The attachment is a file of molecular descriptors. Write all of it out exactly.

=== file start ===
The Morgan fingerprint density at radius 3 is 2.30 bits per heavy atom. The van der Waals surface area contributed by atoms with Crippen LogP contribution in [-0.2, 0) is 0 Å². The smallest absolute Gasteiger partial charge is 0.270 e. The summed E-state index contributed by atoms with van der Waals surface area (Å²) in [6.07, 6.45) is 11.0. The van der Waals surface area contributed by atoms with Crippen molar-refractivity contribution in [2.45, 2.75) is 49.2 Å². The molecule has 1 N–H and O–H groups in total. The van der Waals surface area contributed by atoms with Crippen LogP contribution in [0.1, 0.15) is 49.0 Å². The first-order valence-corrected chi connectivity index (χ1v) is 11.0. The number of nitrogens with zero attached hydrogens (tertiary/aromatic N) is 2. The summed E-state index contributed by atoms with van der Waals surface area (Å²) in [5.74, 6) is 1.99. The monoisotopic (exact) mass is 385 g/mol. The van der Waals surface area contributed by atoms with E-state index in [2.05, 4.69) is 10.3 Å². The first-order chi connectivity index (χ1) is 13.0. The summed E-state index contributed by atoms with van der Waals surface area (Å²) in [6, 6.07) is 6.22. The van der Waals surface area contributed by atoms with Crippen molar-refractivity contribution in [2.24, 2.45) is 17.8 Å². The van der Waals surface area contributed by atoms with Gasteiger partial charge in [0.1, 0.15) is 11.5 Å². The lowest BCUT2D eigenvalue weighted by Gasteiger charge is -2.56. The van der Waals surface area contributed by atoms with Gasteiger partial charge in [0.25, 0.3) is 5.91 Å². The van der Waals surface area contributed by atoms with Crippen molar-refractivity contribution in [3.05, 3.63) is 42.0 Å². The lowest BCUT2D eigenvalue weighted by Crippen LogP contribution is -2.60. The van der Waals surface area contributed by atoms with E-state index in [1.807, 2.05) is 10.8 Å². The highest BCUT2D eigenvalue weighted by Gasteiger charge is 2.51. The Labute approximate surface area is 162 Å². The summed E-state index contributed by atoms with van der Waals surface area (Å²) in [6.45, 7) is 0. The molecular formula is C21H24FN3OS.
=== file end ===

The Morgan fingerprint density at radius 3 is 2.30 bits per heavy atom. The van der Waals surface area contributed by atoms with Crippen LogP contribution in [-0.2, 0) is 0 Å². The smallest absolute Gasteiger partial charge is 0.270 e. The summed E-state index contributed by atoms with van der Waals surface area (Å²) in [6.07, 6.45) is 11.0. The van der Waals surface area contributed by atoms with Crippen molar-refractivity contribution in [2.45, 2.75) is 49.2 Å². The molecule has 1 N–H and O–H groups in total. The van der Waals surface area contributed by atoms with Crippen LogP contribution in [0.1, 0.15) is 49.0 Å². The first-order valence-corrected chi connectivity index (χ1v) is 11.0. The number of nitrogens with zero attached hydrogens (tertiary/aromatic N) is 2. The summed E-state index contributed by atoms with van der Waals surface area (Å²) in [5.74, 6) is 1.99. The monoisotopic (exact) mass is 385 g/mol. The van der Waals surface area contributed by atoms with E-state index in [2.05, 4.69) is 10.3 Å². The first-order chi connectivity index (χ1) is 13.0. The summed E-state index contributed by atoms with van der Waals surface area (Å²) in [6, 6.07) is 6.22. The van der Waals surface area contributed by atoms with Crippen molar-refractivity contribution in [2.24, 2.45) is 17.8 Å². The van der Waals surface area contributed by atoms with Gasteiger partial charge in [0.1, 0.15) is 11.5 Å². The lowest BCUT2D eigenvalue weighted by Gasteiger charge is -2.56. The van der Waals surface area contributed by atoms with Gasteiger partial charge in [0.25, 0.3) is 5.91 Å². The van der Waals surface area contributed by atoms with Crippen molar-refractivity contribution in [3.05, 3.63) is 42.0 Å². The lowest BCUT2D eigenvalue weighted by Crippen LogP contribution is -2.60. The van der Waals surface area contributed by atoms with E-state index in [1.807, 2.05) is 10.8 Å². The highest BCUT2D eigenvalue weighted by Gasteiger charge is 2.51. The Labute approximate surface area is 162 Å². The summed E-state index contributed by atoms with van der Waals surface area (Å²) in [6.45, 7) is 0. The molecular formula is C21H24FN3OS.